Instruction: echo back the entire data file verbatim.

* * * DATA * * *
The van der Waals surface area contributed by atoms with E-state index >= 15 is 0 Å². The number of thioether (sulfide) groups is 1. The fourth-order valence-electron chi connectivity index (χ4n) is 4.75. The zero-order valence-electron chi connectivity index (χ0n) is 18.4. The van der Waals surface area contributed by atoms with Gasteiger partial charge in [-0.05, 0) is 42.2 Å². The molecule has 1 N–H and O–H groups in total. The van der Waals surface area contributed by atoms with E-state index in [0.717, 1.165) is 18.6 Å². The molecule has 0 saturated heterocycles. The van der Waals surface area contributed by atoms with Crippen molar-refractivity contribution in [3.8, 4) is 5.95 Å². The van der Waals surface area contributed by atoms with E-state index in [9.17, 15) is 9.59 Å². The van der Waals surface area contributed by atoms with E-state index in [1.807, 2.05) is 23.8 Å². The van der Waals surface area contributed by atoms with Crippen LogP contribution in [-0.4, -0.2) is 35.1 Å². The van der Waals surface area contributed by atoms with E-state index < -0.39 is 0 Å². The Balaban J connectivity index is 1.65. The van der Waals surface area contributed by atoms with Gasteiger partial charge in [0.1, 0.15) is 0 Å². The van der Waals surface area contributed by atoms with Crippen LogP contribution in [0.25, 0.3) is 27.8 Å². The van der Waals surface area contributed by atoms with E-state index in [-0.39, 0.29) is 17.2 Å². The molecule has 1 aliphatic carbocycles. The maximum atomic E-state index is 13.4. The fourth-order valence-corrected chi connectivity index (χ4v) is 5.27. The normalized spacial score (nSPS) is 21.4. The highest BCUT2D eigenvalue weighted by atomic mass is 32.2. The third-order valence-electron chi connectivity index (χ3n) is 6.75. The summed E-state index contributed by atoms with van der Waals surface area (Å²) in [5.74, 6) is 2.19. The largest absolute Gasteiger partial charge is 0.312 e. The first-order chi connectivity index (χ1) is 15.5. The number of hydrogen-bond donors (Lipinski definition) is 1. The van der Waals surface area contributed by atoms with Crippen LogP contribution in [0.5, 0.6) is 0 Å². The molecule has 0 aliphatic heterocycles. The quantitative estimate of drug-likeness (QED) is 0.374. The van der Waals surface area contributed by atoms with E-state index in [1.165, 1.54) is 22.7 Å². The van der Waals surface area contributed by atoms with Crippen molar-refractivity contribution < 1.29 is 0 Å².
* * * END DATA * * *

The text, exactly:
The van der Waals surface area contributed by atoms with E-state index >= 15 is 0 Å². The number of thioether (sulfide) groups is 1. The fourth-order valence-electron chi connectivity index (χ4n) is 4.75. The zero-order valence-electron chi connectivity index (χ0n) is 18.4. The van der Waals surface area contributed by atoms with Gasteiger partial charge in [-0.05, 0) is 42.2 Å². The molecule has 1 N–H and O–H groups in total. The van der Waals surface area contributed by atoms with E-state index in [0.717, 1.165) is 18.6 Å². The molecule has 0 saturated heterocycles. The van der Waals surface area contributed by atoms with Crippen molar-refractivity contribution in [3.8, 4) is 5.95 Å². The van der Waals surface area contributed by atoms with E-state index in [9.17, 15) is 9.59 Å². The van der Waals surface area contributed by atoms with E-state index in [1.807, 2.05) is 23.8 Å². The van der Waals surface area contributed by atoms with Crippen LogP contribution in [-0.4, -0.2) is 35.1 Å². The van der Waals surface area contributed by atoms with E-state index < -0.39 is 0 Å². The Balaban J connectivity index is 1.65. The van der Waals surface area contributed by atoms with Gasteiger partial charge in [0.1, 0.15) is 0 Å². The van der Waals surface area contributed by atoms with Crippen LogP contribution in [0.25, 0.3) is 27.8 Å². The van der Waals surface area contributed by atoms with E-state index in [-0.39, 0.29) is 17.2 Å². The molecule has 1 aliphatic carbocycles. The maximum atomic E-state index is 13.4. The fourth-order valence-corrected chi connectivity index (χ4v) is 5.27. The normalized spacial score (nSPS) is 21.4. The highest BCUT2D eigenvalue weighted by atomic mass is 32.2. The third-order valence-electron chi connectivity index (χ3n) is 6.75. The summed E-state index contributed by atoms with van der Waals surface area (Å²) in [5.74, 6) is 2.19. The largest absolute Gasteiger partial charge is 0.312 e. The first-order chi connectivity index (χ1) is 15.5. The number of hydrogen-bond donors (Lipinski definition) is 1. The van der Waals surface area contributed by atoms with Crippen LogP contribution in [0.5, 0.6) is 0 Å². The molecule has 0 aliphatic heterocycles. The quantitative estimate of drug-likeness (QED) is 0.374. The van der Waals surface area contributed by atoms with E-state index in [1.165, 1.54) is 22.7 Å². The van der Waals surface area contributed by atoms with Crippen molar-refractivity contribution < 1.29 is 0 Å².